In stark difference to the desert environment of Wadi is the nearby city of Aqaba.
Located on the Red Sea it is a premier diving stop, as well as a place to soak up rays. It is also Jordan’s only water port. Since 2001 Aqaba was granted a special economic zoning so prices on goods and services can be considerably cheaper than elsewhere in the country.
The zoning has brought many new hotels on the beach such as the Movenpick I stayed in. The town center is a dense network of streets and alleys. The center is also where you will find many shops, small hotels, and restaurants.
The city also has some historical treasures such as the Malmuke Fort and remains of the oldest church known. At night I watched the lights of Israel’s resort city Eilat. Also visible across the sea is Egypt’s Sinai Coast. While both also offer Red Sea diving, the statistics give Aqaba the cleaner edge.
The Sinai’s coast gets two million annual dives and Eilat about three-quarters of a million dives. In comparison, Aqaba averages only about twenty thousand dives annually.
Aqaba as a relative newcomer maintains and monitors its reefs. Inaugurated by the late King Hussein in 1985, the Royal Diving Club opened. The club was established to promote safe and ecological diving and snorkeling at affordable prices. With over 400 varieties of coral and 1500 species of fish, Aqaba fills underwater dreams.
Fortunately, the variety of nightlife keeps pace. Dining outside in the balmy sea breeze on specialties caught that day was a perfect way to end my Jordan sojourn. Jordan summed up, “while small, Jordan has it all”.
The Jordan Tourist Board is a wonderful place to get info on all needed to plan your trip through Jordan ’s treasures. They have many good pictures and practical advice on deciding where to go and what to see. Their response time is excellent and very cooperative. With no oil reserves, Jordan depends on tourism. The friendly demeanor of people met throughout my trip was comforting these days.
Royal Jordanian Airlines flies regular schedules from NY to Jordan.
Hotels in Jordan run the gamut from tent to top ten in most places. Here are some winners.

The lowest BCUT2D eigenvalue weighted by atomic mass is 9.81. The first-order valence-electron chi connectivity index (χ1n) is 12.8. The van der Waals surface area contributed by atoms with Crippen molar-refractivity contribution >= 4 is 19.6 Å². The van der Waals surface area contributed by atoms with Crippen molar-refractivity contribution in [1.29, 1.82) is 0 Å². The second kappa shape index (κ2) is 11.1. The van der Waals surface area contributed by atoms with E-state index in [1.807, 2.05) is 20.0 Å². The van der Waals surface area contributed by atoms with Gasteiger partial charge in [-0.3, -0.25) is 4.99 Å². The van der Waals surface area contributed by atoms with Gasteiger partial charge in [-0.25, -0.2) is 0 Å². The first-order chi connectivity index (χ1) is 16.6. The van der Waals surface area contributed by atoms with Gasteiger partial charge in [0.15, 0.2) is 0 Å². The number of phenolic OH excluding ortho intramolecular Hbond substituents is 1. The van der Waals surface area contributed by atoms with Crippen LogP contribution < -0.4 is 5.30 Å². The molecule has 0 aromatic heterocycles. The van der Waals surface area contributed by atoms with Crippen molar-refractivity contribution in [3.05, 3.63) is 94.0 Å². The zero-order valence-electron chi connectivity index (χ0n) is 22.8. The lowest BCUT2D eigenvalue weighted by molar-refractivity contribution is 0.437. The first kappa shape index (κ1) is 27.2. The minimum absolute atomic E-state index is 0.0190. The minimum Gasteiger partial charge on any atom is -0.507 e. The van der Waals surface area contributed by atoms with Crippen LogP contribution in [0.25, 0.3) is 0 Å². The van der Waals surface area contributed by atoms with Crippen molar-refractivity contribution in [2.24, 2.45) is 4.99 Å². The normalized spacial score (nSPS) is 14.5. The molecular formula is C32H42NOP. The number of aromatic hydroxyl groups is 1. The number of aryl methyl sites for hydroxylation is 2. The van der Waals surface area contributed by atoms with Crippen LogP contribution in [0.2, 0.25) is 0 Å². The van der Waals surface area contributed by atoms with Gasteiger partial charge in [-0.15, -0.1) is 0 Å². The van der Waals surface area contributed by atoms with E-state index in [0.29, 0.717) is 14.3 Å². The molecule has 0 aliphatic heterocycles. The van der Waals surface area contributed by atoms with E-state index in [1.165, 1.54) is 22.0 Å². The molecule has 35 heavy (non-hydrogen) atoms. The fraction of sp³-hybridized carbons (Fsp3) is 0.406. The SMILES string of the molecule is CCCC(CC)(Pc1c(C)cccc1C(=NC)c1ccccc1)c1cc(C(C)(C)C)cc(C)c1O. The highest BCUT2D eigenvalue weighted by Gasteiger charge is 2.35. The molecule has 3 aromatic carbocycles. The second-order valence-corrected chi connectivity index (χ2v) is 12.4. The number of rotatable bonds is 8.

The Taybet Zaman was truly special in both style and location. The buffet in the old stables was filling and delicious. It is located some distance from the ruins so factor that in. asiatravel.com/jordan/petra/taybet/
Closer to town and less money is
Peace Way - Cozy and comfortable with nice personal touch. 03/215 6963
Valentine Inn - Known as one of the best budget hotels in Jordan. Free transportation to the entry gates and sizable meals are two big pluses. email@example.com
In the town of Rum is the Resthouse, state-owned but privately run. Here you can arrange anything that can be done in the Wadi, Bedouin stays, treks by camel or jeep. Feel like a candlelight dinner in the desert, here is where you can arrange it. jordanjubilee.com/visitjor/rum1.htm
For a quick history click atlastours.net/jordan/wadirum_history.html
The Movenpick is grand and large with many seaside options. Its beach is a perfect place to do nothing or everything. The walk into the center of town is pleasing and short. Cheaper and in town.
Aquamarina Royal - Stunning views and well- appointed rooms. The company also has several other properties in Aqaba. aquamarina.com
For more accommodation options, find unique Jordan hotels and interesting tours in Jordan.
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Kent St. John was GoNOMAD’s Senior Travel Editor since the website was founded in 2000. During that time he circled the globe many times, visiting more than 80 countries. Sadly, he passed away on Thanksgiving Day in 2012. He had an appreciation of subtleties, always finding a way to capture the nuances and essences of a destination, whether he was whale-watching in Nova Scotia, riding the rails in Australia, bungee jumping in China or worshipping the sun on a beach in Brazil.